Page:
The text Slavery is in a dialogic form, yet Jotiba takes authority over the conversation as one being the emancipator figure, opposed to Dhondiba who is just one curious being.

Bhidewada is where Jotiba Phule opened his first school to educate Shudra, Ati-Shudras and Women who were/are ritually coerced into ignorance, banned from education in Hinduism/Brahiminism.

Buddha is otherwise called as the Shakyamuni, as he was born as the prince of the Shakyas, after his enlightenment he was known as the Sage of The Shakyas (an ethnicity), the Shakya-Muni.

Phule uses the term Nirmik to denote ‘the creator’.

Phule calls Jesus Christ as Baliraja II (Second Baliraja). He also considers there are many Baliraja in history, such as Shakyamuni (Buddha). See, Phule, J. G. (1991). Slavery (trans. P.G. Patil). Education Department, Government of Maharashtra, PP. 59-61.

A Brahmin surname, but used to denote Brahmin in Jotiba’s texts.

Dr. Ambedkar defined justice as Equality, Liberty and Fraternity, so did Mahatma Phule. In the text Gulamgiri, Jotiba eulogizes Jesus, Buddha and Baliraja for upholding the idea of equality, liberty and fraternity in many instances, and narrates the tale of their works of the emancipation/liberation of the oppressed.

Phule, J. G. (1991). Slavery (trans. P.G. Patil). Education Department, Government of Maharashtra, P. 46

And I assert, a believer is always a knower. A Brahmin is never a believer - as he is and was never a mediator between God and humans

Dhondiba <taking a deep breath and standing. Calm, strong>: As a believer of the religion of Abraham, I shall not accept our Lord Jesus can in any way be mythical. Truth is objective for any believer. Unless I believe Jesus was real in history proper, his birth, resurrection and the idea that he will return on Judgement Day, I have not embraced the religion. This is upon you to think, would you assert the real existence of Baliraja, not just as an idea or a reference, but as a person-emancipator in the same confidence as I do for Jesus?

You do not believe Vamana could be real, at least not how the Brahminic scriptures depict him in his gargantuan 11 form. You have always asked rational questions that expose the untruthfulness in the image and story of Vamana. 12 But you take these characters from the same Brahminic spurious scriptures and tell it as if they were real persons from real history, in flesh, living. If Baliraja, a repressed idea in Brahmin tales, were real, the origin of barbaric customs such as Sati 13 would always be (incorrectly) associated with us, the original inhabitants of this country, and not with our conquerors, the Aryans.

What I can understand from your narration of Baliraja is that he was not a single person. He can be many persons across history, emancipators of the downtrodden, virtuous rulers of this land. But Jesus is not many persons, not a reference, but a singular person who existed in history. The distinction between what truly existed in flesh, blood and bone as a person; and what was a persona assigned to an idea, is no frivolous detail. It is important to truth itself. Even if both inspire a common sense of justice and emancipation. As for time, it is standardized with popular consensus, my friend, and certain things are truly knowable.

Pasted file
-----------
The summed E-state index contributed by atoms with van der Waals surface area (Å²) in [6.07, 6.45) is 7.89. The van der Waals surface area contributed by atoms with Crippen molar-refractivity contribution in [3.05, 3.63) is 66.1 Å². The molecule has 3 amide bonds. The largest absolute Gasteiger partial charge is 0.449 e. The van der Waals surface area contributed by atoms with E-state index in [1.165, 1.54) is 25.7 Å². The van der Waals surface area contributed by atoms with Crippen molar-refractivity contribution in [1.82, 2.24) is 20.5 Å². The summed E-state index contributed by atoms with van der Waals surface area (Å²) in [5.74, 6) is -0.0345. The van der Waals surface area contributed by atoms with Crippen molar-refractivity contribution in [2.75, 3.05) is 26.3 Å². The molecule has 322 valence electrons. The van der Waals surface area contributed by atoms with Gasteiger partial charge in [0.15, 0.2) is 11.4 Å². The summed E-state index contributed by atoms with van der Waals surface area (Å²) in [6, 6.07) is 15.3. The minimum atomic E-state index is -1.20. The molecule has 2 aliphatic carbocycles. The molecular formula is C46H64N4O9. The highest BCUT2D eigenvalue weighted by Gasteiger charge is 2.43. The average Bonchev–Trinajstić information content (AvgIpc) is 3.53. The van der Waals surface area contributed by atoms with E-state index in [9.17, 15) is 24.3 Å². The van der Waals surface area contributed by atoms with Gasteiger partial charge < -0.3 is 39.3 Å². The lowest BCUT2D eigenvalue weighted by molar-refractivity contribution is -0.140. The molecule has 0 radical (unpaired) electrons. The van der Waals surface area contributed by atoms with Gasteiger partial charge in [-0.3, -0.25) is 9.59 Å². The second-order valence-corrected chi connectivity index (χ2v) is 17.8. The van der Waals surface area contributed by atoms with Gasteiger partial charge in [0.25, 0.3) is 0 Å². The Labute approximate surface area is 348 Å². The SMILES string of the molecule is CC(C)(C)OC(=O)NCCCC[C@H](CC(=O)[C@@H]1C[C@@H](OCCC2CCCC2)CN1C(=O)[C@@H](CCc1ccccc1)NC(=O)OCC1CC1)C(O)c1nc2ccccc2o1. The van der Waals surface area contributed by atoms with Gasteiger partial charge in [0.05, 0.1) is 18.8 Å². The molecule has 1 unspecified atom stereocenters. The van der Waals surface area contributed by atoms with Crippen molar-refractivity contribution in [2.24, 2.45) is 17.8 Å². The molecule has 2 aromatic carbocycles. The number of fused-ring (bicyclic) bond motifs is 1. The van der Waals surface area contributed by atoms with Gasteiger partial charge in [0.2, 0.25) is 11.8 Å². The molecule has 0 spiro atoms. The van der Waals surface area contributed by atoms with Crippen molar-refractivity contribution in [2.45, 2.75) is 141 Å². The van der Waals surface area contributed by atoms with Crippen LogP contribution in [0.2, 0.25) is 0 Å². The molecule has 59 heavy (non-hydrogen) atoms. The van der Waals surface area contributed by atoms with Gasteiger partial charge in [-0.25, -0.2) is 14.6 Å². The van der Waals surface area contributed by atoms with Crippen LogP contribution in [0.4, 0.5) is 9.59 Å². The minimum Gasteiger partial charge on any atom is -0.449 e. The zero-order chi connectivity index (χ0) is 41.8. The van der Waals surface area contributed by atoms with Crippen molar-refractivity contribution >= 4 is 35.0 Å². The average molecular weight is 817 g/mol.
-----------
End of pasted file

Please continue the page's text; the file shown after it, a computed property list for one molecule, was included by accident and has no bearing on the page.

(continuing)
Jotiba <taking another sip of coffee, also standing up>: If truth is entirely about what's knowable, then to where do we relegate beliefs? Does belief then also constitute truth? You believe that there shall be a Day of Judgement when Jesus shall return, even though it is not knowable, is that placed in the realm of truth? Or is belief itself another paradigm to knowledge or the knowable, as inquiry?

Dhondiba: In a secular political space of this age, 14 faith is often distinguished from knowledge. What one knows is true, but one's belief stands contrary to or at a distance from objective truth. A simple definition of knowledge, across history, is a ‘justified-true-belief’ that constitutes what's knowable. 15 In a sense, what is true in our sense-perception and our beliefs are complementary to constitute knowledge. 16 But of course, none of this is without critique. Yet, I would go with this definition. And I assert, a believer is always a knower. A Brahmin is never a believer- as he knows he is and was never a mediator between God and humans; in fact, he doesn’t at all believe in God- but a deceiver who killed true belief for himself. Every time a Brahmin 17 performs rituals and rites for a Shudra, he knows there is no God who whispers in his ears, takes his words as sacraments, or blesses through his feet. A Brahmin can never be a Satyashodhak (a truth-seeker), but either a liar by design desperate to maintain his hegemony; or a bullshitter who cares for no truth and his bullshitting never gets him in trouble.

My coffee is cold as a Brahmin’s heart now. <chuckling> But hear me out, faith often constitutes the belief in God, while in secular political spaces, non-belief in God constitutes knowledge. It's only an agnostic's question of not just proving the existence of God but simultaneously proving the non-existence of God, which asserts that both theists and atheists operate within the realm of faith and belief, yet also knowledge. 18